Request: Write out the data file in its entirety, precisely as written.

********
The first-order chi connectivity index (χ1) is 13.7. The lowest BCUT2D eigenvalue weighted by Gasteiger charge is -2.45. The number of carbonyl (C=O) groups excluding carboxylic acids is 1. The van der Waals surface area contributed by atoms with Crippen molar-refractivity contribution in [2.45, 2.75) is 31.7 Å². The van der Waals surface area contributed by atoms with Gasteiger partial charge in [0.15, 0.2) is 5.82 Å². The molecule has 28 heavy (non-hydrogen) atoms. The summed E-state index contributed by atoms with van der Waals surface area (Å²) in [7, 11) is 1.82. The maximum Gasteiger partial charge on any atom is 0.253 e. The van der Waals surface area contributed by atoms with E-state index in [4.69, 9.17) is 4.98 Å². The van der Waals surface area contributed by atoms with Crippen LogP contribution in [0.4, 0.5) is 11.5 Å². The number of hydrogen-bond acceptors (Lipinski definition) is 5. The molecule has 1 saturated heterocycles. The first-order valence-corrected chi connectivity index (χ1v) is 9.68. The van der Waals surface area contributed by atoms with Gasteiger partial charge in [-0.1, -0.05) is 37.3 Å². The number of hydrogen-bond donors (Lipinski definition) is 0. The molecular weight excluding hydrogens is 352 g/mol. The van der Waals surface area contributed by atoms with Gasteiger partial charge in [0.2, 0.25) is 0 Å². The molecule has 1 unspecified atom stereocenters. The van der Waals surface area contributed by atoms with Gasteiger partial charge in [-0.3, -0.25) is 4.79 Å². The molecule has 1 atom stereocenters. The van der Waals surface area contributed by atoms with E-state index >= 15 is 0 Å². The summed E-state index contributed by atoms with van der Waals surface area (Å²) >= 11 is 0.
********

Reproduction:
The first-order chi connectivity index (χ1) is 13.7. The lowest BCUT2D eigenvalue weighted by Gasteiger charge is -2.45. The number of carbonyl (C=O) groups excluding carboxylic acids is 1. The van der Waals surface area contributed by atoms with Crippen molar-refractivity contribution in [2.45, 2.75) is 31.7 Å². The van der Waals surface area contributed by atoms with Gasteiger partial charge in [0.15, 0.2) is 5.82 Å². The molecule has 28 heavy (non-hydrogen) atoms. The summed E-state index contributed by atoms with van der Waals surface area (Å²) in [7, 11) is 1.82. The maximum Gasteiger partial charge on any atom is 0.253 e. The van der Waals surface area contributed by atoms with E-state index in [4.69, 9.17) is 4.98 Å². The van der Waals surface area contributed by atoms with Crippen LogP contribution in [0.4, 0.5) is 11.5 Å². The number of hydrogen-bond acceptors (Lipinski definition) is 5. The molecule has 1 saturated heterocycles. The first-order valence-corrected chi connectivity index (χ1v) is 9.68. The van der Waals surface area contributed by atoms with Gasteiger partial charge in [-0.1, -0.05) is 37.3 Å². The number of hydrogen-bond donors (Lipinski definition) is 0. The molecular weight excluding hydrogens is 352 g/mol. The van der Waals surface area contributed by atoms with Gasteiger partial charge in [0.2, 0.25) is 0 Å². The molecule has 1 unspecified atom stereocenters. The van der Waals surface area contributed by atoms with Gasteiger partial charge in [-0.3, -0.25) is 4.79 Å². The molecule has 1 atom stereocenters. The van der Waals surface area contributed by atoms with E-state index >= 15 is 0 Å². The summed E-state index contributed by atoms with van der Waals surface area (Å²) >= 11 is 0.